Tuesday, August 7, 2012

Hong Kong Versus China in the Olympics

As can be apparent in sports such as keirin (a cycling event) and table tennis (ping pong), Hong Kong fields an Olympics team that is distinct from China's team. China permits Hong Kong to do this under a right detailed in Chapter VII, Article 151, of the Basic Law of the Hong Kong Special Administrative Region of the People's Republic of China:
The Hong Kong Special Administrative Region may on its own, using the name ""Hong Kong, China"", maintain and develop relations and conclude and implement agreements with foreign states and regions and relevant international organizations in the appropriate fields, including the economic, trade, financial and monetary, shipping, communications, tourism, cultural and sports fields.
Not only does Hong Kong compete in the Olympics, it came close to facing off with China for the gold medal in this year's table tennis team event. However, Hong Kong lost in the semifinal and will compete for the bronze medal while China will face South Korea in the gold medal match. [Update: China won the gold medal in both the men's and women's team event. Hong Kong lost to Germany in the men's bronze medal match.]

If the idea of Hong Kong competing against the rest of China in the Olympics seems peculiar, things get only more complicated when considering who is on Hong Kong's table tennis team. According to the AP:
Hong Kong’s three players were all born in mainland China and moved to Hong Kong when they could not make China’s national team.
This may raise questions about whether the Hong Kong team provide a double opportunity for some mainland Chinese to compete in the Olympics. As reported by Reuters, the Hong Kong table tennis players tried to explain their situation:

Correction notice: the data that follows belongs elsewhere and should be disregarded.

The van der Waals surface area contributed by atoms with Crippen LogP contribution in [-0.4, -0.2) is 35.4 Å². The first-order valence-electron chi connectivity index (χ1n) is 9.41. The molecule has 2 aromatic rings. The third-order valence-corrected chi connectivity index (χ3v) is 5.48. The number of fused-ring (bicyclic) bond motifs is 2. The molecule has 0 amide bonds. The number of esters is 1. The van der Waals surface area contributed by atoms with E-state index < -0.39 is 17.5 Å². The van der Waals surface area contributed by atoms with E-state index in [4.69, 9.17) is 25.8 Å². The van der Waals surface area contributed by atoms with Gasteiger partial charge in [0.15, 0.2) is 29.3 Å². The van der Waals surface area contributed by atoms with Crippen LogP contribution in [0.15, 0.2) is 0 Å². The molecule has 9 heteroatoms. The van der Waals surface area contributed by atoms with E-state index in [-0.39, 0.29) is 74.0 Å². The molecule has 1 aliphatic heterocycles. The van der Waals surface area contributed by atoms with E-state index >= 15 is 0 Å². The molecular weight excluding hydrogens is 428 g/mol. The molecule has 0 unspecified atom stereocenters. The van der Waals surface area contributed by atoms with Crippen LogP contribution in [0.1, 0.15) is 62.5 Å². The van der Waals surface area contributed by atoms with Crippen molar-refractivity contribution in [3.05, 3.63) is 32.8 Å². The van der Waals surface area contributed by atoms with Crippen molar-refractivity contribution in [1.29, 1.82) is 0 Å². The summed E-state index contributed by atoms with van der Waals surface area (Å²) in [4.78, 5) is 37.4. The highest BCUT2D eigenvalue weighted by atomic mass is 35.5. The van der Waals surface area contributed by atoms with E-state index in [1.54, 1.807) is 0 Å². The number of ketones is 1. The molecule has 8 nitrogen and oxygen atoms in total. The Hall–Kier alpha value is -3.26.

"We are definitely loyal to Hong Kong, otherwise we would be playing for China," said Hong Kong's Chu Yan Leung.

But then his team-mate Tang Peng pointed out: "We are playing for Hong Kong but there is no difference between Hong Kong and China, we are in the same country."
Their words seem to raise more questions than answers. For example, what are the implications of Cheung's "loyalty" to Hong Kong? And the claim of "no difference" further highlights Hong Kong's unusual situation. Although Hong Kong is part of China, Hongkongers enjoy more freedoms than mainland Chinese and there are numerous other differences which exist. There is even a border between Hong Kong and mainland China which can make it easier for someone from India than someone from China to be allowed entry into Hong Kong.

One might think that a Hong Kong team could create a distraction for China that it would prefer to avoid. But I suspect China has no interest in dissolving it. The reason has nothing to do with Hong Kong's laws or providing some Chinese two opportunities to compete in the Olympics.

Instead, the reason has much to do with another team in the Olympics that China would prefer not to stand out too much and may want to send a signal.

Chinese Taipei.

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